In 1991, botanist Rodrigo Bernal was driving into the Tochecito River Basin, a secluded mountain canyon in Colombia, when he was seized by a sense of foreboding.
Two palm experts were with him: his wife, botanist Gloria Galeano, and Andrew Henderson, visiting from the New York Botanical Garden. They were chasing the Quindío wax palm, the tallest of the world’s palms.
Wax palms have long intrigued explorers and botanists. Until the giant sequoias of California were discovered, wax palms were believed to be the tallest trees on Earth. A thick wax coats their trunks, something not seen in other palms, and they live where palms aren’t supposed to: on the chilly slopes of the Andes, at elevations as high as 10,000 feet. This has made them notoriously hard to collect and study.
The Quindío wax palm was named Colombia’s national tree in 1985, but the distinction came with little protection. Many were marooned in pastures and vegetable fields, remnants of forests past. Wax palms cannot reproduce outside a forest: Their seedlings die in full sun, or are eaten by cows and pigs.
In Colombia’s largest known stand of the palms, only a couple of thousand remained. But the scientists had heard that there were hundreds of thousands in the Tochecito River Basin — making it the world’s biggest wax palm forest, if the rumor proved true.
But the canyon was controlled by guerrillas with the Revolutionary Armed Forces of Colombia, or FARC. As a field scientist, Bernal often found himself in lawless corners of the country. But with Henderson in the car — a foreigner, an easy target for kidnapping — the solitude became terrifying. But they had ventured far enough to see and to photograph lush stands of the palms cascading down mountaintops.
Bernal decided that if he couldn’t study Tochecito’s palms, he would have to forget them. To the scientists’ surprise, they were able to return in 2012, after the army had driven out the FARC. In the guerrillas’ absence, they found, the last giant stands of wax palms faced new and dire threats. Now Bernal and his colleagues are trying to save the palms, and study them at the same time.
By the time Tochecito became safe to visit again, the scientists had a new collaborator: María José Sanín, now a botanist at CES University in Medellín. Most of what is known about wax palms comes from Bernal, Galeano and Sanín. Galeano died of cancer in 2016; since then, the research team, once a trio, has mainly been a duo.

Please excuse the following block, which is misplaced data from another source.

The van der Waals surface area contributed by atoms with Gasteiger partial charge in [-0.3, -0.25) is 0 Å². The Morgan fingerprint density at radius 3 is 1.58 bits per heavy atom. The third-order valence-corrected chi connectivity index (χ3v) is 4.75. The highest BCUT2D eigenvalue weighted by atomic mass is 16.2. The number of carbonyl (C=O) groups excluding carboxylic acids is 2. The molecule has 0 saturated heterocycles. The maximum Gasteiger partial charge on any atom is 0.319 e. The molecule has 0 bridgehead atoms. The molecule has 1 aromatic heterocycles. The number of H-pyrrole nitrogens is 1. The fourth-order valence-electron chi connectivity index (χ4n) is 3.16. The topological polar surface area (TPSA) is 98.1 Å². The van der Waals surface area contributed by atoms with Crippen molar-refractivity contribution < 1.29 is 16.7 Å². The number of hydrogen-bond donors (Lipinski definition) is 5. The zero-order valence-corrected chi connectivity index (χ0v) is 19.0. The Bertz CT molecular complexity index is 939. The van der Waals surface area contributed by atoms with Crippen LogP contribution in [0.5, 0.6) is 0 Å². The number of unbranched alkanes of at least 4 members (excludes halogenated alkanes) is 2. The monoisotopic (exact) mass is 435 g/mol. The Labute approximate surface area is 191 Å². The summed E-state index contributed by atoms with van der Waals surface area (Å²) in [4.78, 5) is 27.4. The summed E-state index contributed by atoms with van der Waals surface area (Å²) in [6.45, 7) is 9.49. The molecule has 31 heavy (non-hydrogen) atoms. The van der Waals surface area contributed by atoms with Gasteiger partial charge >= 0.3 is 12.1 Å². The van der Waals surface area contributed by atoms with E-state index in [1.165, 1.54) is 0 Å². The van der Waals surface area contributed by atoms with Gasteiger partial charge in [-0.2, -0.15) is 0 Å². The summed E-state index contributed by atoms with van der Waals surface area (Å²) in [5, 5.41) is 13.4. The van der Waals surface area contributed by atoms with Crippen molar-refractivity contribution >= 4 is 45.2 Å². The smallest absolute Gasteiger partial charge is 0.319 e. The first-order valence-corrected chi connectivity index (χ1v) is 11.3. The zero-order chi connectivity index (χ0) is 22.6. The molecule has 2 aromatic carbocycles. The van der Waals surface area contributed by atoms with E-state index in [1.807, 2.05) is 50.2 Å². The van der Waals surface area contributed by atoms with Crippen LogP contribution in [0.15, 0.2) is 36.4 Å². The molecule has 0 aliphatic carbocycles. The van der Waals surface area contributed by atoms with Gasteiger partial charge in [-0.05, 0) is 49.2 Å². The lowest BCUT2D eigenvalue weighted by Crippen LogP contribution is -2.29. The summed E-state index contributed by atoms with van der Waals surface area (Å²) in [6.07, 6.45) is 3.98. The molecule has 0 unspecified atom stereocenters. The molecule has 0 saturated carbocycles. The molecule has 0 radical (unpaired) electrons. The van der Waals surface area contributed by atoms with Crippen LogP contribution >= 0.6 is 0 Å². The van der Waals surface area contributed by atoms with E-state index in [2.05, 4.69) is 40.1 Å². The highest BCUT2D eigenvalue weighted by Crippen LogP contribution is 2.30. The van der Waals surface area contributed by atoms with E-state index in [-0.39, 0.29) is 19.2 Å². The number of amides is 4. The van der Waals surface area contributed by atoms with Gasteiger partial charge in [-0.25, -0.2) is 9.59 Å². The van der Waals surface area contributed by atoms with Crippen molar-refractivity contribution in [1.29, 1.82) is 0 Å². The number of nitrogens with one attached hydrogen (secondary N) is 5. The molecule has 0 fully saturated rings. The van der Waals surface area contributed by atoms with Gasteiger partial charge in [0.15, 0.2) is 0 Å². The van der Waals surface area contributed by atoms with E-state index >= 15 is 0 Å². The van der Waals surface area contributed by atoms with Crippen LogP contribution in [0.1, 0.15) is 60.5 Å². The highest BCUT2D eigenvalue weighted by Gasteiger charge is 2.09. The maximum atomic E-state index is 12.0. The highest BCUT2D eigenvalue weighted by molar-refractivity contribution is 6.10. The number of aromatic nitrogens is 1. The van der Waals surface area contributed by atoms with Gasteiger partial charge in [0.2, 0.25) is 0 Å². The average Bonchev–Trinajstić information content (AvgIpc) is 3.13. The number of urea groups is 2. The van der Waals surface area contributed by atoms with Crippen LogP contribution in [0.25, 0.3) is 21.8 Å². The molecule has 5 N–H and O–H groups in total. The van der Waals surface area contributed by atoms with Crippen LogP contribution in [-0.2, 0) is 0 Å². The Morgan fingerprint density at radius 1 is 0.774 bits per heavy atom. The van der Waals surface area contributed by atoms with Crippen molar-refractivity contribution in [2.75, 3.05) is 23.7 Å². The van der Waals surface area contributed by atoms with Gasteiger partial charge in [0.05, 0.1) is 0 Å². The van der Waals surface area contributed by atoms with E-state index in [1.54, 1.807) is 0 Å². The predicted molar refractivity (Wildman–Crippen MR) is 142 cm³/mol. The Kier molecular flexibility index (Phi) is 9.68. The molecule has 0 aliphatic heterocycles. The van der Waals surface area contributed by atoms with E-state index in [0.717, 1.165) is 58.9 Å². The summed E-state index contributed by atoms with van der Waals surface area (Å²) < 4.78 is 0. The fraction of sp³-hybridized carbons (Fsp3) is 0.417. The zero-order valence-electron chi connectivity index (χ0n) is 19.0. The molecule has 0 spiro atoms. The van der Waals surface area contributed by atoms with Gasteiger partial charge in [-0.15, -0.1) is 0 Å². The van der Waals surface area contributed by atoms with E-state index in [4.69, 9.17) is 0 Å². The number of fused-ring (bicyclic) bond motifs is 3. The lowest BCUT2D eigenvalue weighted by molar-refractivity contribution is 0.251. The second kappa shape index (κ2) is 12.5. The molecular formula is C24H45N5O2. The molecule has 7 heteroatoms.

For all Bernal and Sanín have contributed to the science of wax palms, conserving them remains elusive.
Colombia’s only established wax palm sanctuary lies near Jardín. It is run by a group that aims to protect the endangered yellow-eared parrot, which nests in wax palm stems. The problem is, the palms must be dead.
In 2012, the scientists mounted an effort to protect 2,000 wax palms near Salento, but there is also heavy cattle grazing and the constant threat of mining there.
They turned their efforts to the newly accessible Tochecito, which had about half a million palms growing on private land, and fewer owners to win over.
In 2016, Bernal and Sanín proposed a government-backed palm sanctuary that would protect the entire 32 square miles of the river basin. But after 18 months of “meetings in Bogotá, meetings with proprietors, meetings with the ministry of the environment,” Bernal said, most of the landowners walked away.
Bernal said he believes that the best hope lies in land purchases to create a contiguous chain of sanctuaries. Just two large tracts harbor a quarter of the palms, he said. With four, most of the forest could be saved.
He stopped his car briefly at the base of the valley, where the FARC encampment used to stand. There was virtually nothing left of it, just remnants of a garden the guerrillas once maintained, in a clearing they’d used as their dance hall.